By Peter Perrotta
If there is anyone who knows about being “cross cultural,” it’s me.
My parents came from as many different backgrounds as can be. My dad’s family is rooted in a small Italian village, Esperia, nestled about 30 miles or so to the southwest of Rome.
My mom’s family is Jewish and immigrated from Lodz, Poland, in the 1920s.
Needless to say, I grew up in a very loud and vocal family atmosphere. We spoke with our hands a lot and enjoyed a tremendous diversity of great European-rooted foods.
While it’s clear that people can be cross cultural, can an automobile be cross cultural as well?
In doing some research on this week’s car review, many media outlets use that exact term to describe the 2021 Volkswagen Atlas Cross Sport V6 SEL Premium.
Well, 44 percent of the parts content of this model comes from the U.S. or Canada, 24 percent comes from Mexico and 16 percent from Germany.
Moreover, the engine comes from Germany, the transmission from Japan, and the final assembly point where it’s all put together is Chattanooga, Tennessee.
I would say that this offering from the German importer certainly qualifies as a cross cultural vehicle.
I recently jumped behind the wheel of the 2021 Atlas Cross Sport for one week to see what this diverse 5-seat, crossover SUV feels like to drive.
Oddly enough, I found that this sporty version of the Atlas – introduced by VW in 2018 – really does have a cross cultural feel to it. It offers a lively and exciting blend of a stick-to-the-road German import ride combined with a very, cushy and comfortable American/Japanese suspension.
Usually, you get one or the other. However, I must say, I was pleasantly surprised by the duality of the personality of the ride in this Atlas Cross Sport.
While there is a less punchy four cylinder version of the Atlas, my tester was equipped with the more powerful 3.6 liter, V-6 engine with four-wheel-drive. This engine delivers a spunky 276 horsepower at 6,200 rpm and 266 pound feet of torque.
From a convenient center console dial, you can dial up what driving mode you would like to be in – sporty, eco or touring. You can also select what type of terrain you would like the four-wheel-drive system to be set for: snow, ice, hills, etc.
I found this configuration to be quite convenient and resourceful. During my week of driving with it, I found the Atlas Cross Sport to be quite versatile. It has enough luxury characteristics, inside and out, to give it the feel of a more expensive crossover. At the same time, it delivers an exciting enough ride to give an edgy performance side to its personality as well.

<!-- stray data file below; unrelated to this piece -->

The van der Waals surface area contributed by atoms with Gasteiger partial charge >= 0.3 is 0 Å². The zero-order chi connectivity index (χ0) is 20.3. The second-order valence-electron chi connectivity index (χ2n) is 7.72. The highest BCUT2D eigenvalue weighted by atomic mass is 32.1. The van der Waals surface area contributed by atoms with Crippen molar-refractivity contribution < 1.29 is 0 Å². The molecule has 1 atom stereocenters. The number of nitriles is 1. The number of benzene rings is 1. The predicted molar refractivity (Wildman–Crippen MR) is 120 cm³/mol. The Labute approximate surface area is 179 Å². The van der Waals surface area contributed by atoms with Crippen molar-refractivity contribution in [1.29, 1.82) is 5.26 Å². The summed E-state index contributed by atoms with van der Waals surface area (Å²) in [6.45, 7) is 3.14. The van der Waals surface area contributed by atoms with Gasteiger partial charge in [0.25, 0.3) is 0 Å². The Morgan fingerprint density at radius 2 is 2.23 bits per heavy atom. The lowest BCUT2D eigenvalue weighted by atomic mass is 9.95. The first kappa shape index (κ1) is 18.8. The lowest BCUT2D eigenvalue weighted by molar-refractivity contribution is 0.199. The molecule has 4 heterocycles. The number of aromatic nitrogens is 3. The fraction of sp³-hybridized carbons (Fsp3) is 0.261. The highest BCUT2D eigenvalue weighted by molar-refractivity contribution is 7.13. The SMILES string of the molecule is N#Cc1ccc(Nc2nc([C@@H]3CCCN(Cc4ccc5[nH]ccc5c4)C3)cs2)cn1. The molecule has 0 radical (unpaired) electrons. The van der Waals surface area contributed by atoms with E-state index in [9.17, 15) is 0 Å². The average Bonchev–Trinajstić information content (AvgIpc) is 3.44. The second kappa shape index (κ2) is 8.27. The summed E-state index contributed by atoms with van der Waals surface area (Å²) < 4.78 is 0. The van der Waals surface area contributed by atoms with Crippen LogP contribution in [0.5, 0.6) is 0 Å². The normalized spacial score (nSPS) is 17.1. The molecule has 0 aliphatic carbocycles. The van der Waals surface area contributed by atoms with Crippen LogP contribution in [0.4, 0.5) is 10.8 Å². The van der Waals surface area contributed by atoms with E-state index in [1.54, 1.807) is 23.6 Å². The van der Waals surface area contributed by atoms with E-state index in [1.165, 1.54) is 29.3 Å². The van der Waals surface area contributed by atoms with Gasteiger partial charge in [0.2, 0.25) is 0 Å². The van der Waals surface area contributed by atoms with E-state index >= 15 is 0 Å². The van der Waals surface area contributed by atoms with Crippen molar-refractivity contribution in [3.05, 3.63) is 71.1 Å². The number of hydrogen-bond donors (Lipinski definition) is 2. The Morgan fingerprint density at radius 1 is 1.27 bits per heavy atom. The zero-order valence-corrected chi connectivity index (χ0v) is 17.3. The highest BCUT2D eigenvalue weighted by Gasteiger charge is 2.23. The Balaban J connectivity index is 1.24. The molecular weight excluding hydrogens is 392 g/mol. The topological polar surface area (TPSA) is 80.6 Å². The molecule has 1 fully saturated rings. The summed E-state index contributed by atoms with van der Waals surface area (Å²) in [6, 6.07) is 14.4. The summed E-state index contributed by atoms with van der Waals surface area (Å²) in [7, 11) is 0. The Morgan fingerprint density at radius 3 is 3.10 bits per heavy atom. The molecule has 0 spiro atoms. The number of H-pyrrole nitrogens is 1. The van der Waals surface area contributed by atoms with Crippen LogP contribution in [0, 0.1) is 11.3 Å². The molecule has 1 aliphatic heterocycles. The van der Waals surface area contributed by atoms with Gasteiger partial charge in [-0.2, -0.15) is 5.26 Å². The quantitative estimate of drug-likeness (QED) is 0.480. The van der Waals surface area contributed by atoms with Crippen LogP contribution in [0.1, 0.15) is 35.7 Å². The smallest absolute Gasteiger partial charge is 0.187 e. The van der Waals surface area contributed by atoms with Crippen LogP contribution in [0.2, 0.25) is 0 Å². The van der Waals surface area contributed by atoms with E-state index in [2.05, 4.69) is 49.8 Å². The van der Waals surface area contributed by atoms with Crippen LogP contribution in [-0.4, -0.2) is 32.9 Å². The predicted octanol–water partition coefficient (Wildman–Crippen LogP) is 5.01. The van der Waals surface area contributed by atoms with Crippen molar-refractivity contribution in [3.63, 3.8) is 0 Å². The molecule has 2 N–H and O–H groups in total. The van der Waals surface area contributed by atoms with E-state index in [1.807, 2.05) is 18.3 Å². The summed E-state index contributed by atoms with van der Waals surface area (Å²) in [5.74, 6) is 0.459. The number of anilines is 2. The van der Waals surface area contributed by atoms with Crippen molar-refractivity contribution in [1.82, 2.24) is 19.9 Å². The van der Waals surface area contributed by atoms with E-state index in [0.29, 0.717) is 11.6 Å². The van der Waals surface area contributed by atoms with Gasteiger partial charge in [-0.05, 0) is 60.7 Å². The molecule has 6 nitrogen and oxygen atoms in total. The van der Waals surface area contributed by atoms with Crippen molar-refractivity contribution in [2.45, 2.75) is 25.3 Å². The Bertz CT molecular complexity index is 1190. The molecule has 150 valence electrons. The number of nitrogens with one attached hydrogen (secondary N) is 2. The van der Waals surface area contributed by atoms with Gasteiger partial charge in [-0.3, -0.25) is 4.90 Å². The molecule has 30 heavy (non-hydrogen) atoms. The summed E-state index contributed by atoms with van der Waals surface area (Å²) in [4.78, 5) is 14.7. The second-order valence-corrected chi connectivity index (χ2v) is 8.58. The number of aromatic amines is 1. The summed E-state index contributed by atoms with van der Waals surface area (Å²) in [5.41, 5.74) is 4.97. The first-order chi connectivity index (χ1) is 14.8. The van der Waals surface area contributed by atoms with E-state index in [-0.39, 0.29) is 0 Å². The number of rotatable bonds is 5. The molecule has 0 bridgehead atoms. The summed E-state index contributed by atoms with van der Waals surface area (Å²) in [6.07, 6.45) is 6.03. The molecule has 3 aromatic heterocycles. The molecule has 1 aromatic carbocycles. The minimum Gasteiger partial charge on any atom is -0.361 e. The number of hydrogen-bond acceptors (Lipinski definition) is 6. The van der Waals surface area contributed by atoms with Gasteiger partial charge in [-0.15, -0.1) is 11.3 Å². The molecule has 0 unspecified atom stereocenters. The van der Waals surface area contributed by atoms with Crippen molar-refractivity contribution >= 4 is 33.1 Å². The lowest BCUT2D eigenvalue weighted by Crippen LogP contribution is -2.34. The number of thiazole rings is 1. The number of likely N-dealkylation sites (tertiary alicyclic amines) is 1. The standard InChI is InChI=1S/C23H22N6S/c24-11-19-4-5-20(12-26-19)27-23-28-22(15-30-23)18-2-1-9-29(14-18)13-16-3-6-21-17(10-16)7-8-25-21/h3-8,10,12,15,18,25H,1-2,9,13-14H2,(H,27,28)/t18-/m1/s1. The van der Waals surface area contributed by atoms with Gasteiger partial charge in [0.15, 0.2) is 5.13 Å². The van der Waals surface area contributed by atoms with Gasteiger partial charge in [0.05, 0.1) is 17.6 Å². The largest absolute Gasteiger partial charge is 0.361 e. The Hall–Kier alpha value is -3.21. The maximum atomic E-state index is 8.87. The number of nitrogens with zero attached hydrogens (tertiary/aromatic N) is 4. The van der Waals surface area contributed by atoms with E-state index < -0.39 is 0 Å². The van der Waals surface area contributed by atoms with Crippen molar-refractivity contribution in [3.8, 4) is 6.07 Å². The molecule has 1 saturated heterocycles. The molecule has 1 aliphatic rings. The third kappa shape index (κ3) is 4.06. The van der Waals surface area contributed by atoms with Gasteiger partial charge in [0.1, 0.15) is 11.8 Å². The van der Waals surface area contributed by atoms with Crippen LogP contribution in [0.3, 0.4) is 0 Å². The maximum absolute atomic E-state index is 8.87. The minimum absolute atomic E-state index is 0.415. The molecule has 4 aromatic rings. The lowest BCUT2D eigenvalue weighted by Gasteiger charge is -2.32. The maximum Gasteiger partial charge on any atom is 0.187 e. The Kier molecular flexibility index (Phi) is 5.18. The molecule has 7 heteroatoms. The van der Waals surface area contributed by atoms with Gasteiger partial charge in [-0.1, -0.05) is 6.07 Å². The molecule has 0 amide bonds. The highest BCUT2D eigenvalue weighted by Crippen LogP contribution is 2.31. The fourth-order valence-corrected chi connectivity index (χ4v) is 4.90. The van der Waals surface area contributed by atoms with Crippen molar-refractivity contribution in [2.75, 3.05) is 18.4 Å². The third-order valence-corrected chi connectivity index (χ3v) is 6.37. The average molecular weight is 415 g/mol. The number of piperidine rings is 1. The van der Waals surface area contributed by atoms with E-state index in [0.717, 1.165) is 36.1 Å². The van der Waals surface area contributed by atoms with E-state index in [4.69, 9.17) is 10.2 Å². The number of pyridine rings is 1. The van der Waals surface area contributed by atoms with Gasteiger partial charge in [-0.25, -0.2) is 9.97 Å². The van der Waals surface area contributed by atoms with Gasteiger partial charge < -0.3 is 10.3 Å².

While most of the Atlas models come as seven seat, three row configurations of the Cross Sport is the only one that is offered as a five-seater only.
The base price of the 2021 Atlas Cross Sport V6 SEL Premium is $48,325. The only added option on the tester I drove as $395 for an Aurora Red paint. When you add in the $1,195 for destination and delivery the bottom line sticker price comes in at $49,915.
The EPA fuel consumption ratings for this model give it an overall rating of 19 miles per gallon – 23 mpg in highway driving and 19 mpg in the city.
The EPA estimates that it will cost about $2,150 per year to run the Atlas on average as it uses about 5.3 gallons of gas per every 100 miles driven.
On the government’s Five Star safety ratings test, the Atlas Cross Sport earned an impressive 5-star rating overall – garnering four stars on the frontal crash test, five stars on the side crash test and four stars on the rollover test.
There isn’t much changed on the Atlas models for 2021. They did tweak the front and rear styling a bit to give it a bolder, more modern look.
The Atlas Cross Sport is plenty roomy. It has a nicely designed front dash with controls that are not overly complicated to figure out. The touch screen infotainment system is very intuitive and easy to use.
The Fender brand – yes the same company that makes guitars – premium audio system is surprisingly high end. If you are an audiophile you will enjoy this system.
The editors at Car and Driver give the Cross Sport Atlas high marks for its handsome exterior styling, roomy cabin and for having plenty of space for cargo.
Car and Driver gave it low marks for its suspension system and disappointing fuel economy.
I’m not sure I agree with the folks at Car and Driver on this one. They rank the Atlas sixth in its segment – behind the Kia Telluride, Hyundai Palisade, Jeep Grand Cherokee, Mazda CX-9 and Kia Sorento.
I can’t agree with that at all.
I actually enjoyed the Atlas Cross Sport very much and found its versatility quite refreshing.
If you are in the market for a five-seat, sporty cross over, then I would say you should definitely check this model out for all the aforementioned reasons.
Peter Perrotta’s On The Road column appears weekly. He can be contacted at email@example.com.